How to tongue fast on the oboe

Articulation on the oboe, and double reed instruments in general, if often seen as complicated and cumbersome, but this need not be so. In practice oboists need to be able to articulate with as much variation and agility as any flautist or saxophonist. If the correct muscles are trained slowly and efficiently, developing a fast single tongue on the oboe is simply a matter of time and discipline. I have outlined the process in the main and with a link to YouTube below.


Staccato VS Legato single tonguing

The first myth that needs to be dispelled is that the only way to develop a fast single tongue is to play the notes staccato. While a fast staccato articulation is very useful. Some musical passages will be more easily executed the desired fluidity and speed by using a legato style. 

No matter the style of articulation the most important component is not the strength of the tongue but the consistency and direction of the air. 

Before you worry about the style be sure to train the tongue and air on the reed alone so you can examine the efficiency of each component without the instrument `getting in the way’. Different rhythmic variations and busts of speed can be valuable to increase the dexterity of the tongue and  to coordinate tonguing with different air speeds. To train the tongue and the air I have included a series of workouts in the video above.

When practicing staccato tonguing it is important to gain control over the abdominal muscles in producing short bursts of faster air while maintaining a supported air column. This can be practiced on the reed alone by sustaining a long tone and saying a “Ha Ha Ha”  through the reed without dropping the tone. There should never be a break or silence in the tone. When this is easy to control coordinate the burst of air with the movement of the tongue to produce a neat staccato articulation. Slowly increase the tempo.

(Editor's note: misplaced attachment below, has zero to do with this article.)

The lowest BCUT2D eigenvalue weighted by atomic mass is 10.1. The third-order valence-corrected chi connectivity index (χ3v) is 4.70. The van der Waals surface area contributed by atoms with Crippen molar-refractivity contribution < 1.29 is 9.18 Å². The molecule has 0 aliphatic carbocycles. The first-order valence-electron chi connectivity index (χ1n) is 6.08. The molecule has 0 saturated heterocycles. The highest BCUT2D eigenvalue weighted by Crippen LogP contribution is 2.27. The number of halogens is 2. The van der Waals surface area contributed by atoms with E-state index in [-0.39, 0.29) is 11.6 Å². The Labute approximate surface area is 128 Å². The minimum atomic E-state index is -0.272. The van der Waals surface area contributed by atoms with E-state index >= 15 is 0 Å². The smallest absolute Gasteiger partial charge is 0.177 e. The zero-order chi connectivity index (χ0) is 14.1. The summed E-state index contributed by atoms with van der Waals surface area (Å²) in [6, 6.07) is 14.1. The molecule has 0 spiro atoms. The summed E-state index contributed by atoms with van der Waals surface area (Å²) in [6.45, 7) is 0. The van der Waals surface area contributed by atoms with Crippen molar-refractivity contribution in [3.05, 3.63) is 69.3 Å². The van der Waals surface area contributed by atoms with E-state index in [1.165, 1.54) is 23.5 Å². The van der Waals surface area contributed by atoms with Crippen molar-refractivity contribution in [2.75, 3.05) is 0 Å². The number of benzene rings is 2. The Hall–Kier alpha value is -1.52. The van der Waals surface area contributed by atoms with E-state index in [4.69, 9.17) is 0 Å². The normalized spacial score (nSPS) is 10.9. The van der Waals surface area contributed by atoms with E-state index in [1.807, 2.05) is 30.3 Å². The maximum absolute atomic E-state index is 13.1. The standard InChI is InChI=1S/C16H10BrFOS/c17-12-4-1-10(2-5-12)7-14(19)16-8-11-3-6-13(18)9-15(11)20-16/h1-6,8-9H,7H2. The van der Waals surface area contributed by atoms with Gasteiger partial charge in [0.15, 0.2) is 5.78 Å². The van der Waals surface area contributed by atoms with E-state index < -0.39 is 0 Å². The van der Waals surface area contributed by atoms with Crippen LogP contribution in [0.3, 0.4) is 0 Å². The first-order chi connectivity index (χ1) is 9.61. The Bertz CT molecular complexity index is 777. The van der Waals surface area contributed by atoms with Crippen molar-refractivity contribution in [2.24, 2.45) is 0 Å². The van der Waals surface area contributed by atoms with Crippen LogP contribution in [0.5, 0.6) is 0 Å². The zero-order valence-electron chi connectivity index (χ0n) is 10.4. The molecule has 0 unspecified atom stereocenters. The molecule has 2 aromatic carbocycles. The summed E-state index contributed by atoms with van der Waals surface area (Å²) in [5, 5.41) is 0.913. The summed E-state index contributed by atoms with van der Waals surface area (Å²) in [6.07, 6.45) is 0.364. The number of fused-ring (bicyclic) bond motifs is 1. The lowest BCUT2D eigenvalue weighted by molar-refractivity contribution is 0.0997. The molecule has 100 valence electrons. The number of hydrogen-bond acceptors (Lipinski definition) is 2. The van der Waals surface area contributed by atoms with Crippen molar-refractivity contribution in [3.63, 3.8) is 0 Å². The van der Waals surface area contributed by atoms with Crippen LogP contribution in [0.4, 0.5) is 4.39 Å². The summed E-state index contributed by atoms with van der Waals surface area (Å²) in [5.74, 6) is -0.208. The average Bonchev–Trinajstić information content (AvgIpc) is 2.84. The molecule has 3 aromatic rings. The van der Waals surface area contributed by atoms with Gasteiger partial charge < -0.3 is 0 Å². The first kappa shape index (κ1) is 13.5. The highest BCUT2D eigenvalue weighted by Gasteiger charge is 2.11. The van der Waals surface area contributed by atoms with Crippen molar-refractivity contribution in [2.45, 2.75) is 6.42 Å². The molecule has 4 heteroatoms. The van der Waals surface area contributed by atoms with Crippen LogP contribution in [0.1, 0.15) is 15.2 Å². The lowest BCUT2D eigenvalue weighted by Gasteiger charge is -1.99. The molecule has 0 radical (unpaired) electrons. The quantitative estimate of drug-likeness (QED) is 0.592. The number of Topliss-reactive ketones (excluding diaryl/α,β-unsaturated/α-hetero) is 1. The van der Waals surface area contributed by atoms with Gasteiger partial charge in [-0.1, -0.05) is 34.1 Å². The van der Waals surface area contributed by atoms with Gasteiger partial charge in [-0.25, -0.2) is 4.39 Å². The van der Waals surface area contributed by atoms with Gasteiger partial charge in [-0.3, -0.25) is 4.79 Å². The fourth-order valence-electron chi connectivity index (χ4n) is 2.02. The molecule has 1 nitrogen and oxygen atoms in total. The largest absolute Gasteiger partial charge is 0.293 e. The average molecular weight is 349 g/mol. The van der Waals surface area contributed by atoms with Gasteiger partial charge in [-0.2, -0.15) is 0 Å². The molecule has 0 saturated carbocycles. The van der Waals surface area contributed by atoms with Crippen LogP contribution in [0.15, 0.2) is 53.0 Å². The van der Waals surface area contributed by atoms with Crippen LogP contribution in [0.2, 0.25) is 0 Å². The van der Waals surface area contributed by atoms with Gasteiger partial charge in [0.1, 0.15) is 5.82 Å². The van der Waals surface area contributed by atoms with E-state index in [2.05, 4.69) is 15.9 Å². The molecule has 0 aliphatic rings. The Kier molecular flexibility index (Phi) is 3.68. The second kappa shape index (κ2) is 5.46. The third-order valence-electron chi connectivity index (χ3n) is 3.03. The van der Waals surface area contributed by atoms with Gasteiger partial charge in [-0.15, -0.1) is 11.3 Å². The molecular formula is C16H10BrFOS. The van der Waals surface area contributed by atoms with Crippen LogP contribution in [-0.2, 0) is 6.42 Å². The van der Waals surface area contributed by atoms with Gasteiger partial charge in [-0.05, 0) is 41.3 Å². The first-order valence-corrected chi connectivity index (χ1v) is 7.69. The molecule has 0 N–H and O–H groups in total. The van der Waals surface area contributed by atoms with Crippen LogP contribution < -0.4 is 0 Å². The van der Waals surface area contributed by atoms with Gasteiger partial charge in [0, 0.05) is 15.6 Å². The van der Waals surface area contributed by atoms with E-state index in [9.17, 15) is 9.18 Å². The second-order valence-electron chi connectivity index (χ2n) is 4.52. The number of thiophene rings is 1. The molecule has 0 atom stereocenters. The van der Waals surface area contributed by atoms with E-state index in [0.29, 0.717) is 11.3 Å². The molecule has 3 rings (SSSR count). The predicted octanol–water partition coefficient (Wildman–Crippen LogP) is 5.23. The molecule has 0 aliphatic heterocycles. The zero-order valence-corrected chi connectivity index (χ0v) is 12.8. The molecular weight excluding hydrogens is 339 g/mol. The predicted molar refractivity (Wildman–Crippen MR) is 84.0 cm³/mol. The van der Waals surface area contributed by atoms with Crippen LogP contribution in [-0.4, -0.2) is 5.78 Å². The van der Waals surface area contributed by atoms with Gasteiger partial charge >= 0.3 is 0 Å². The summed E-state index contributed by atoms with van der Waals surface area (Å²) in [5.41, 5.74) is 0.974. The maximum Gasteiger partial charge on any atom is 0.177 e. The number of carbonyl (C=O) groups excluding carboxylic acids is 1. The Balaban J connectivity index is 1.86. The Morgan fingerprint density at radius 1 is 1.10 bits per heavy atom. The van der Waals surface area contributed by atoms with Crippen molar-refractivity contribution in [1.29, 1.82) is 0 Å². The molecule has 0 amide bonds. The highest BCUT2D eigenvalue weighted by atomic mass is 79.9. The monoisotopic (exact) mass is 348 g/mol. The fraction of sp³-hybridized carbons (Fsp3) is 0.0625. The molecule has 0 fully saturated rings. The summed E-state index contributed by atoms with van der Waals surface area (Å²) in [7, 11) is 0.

Eventually you should be able to produce the same articulation while playing on the instrument. Try on single notes and then scales and then eventually on Barret Melodic Study number 16. I have included a video of this useful etude below.


Eventually the tempo will be too fast for staccato articulations to be useful. Excerpts like Mendelsohn’s Scotch symphony or   La Scala de Seta will require a clear but smooth articulation with plenty of air direction. To develop the clarity in your tonguing in this style the airstream needs to have direction and never drop in intensity or speed. In fact at times it may be necessary to increase the speed over time. 

Practice the feeling of the tongue producing both the beginning and ending of the note by saying the syllable “tot, hot ,hot”  notice that the tongue only hits once as both the ending of one syllable and the beginning of the next. When this is easily controlled try performing it on the reed alone as before. It should be easier to increase the speed than when using staccato style because there is less to coordinate. Eventually you can incorporate this technique into single note bursts or scales or even the etudes and excerpts mentioned above. Above all else make sure you are having fun practicing and playing the oboe! 

This article was written by guest author Danny Cruz who loves to play and teach about the oboe. You can find more of his content at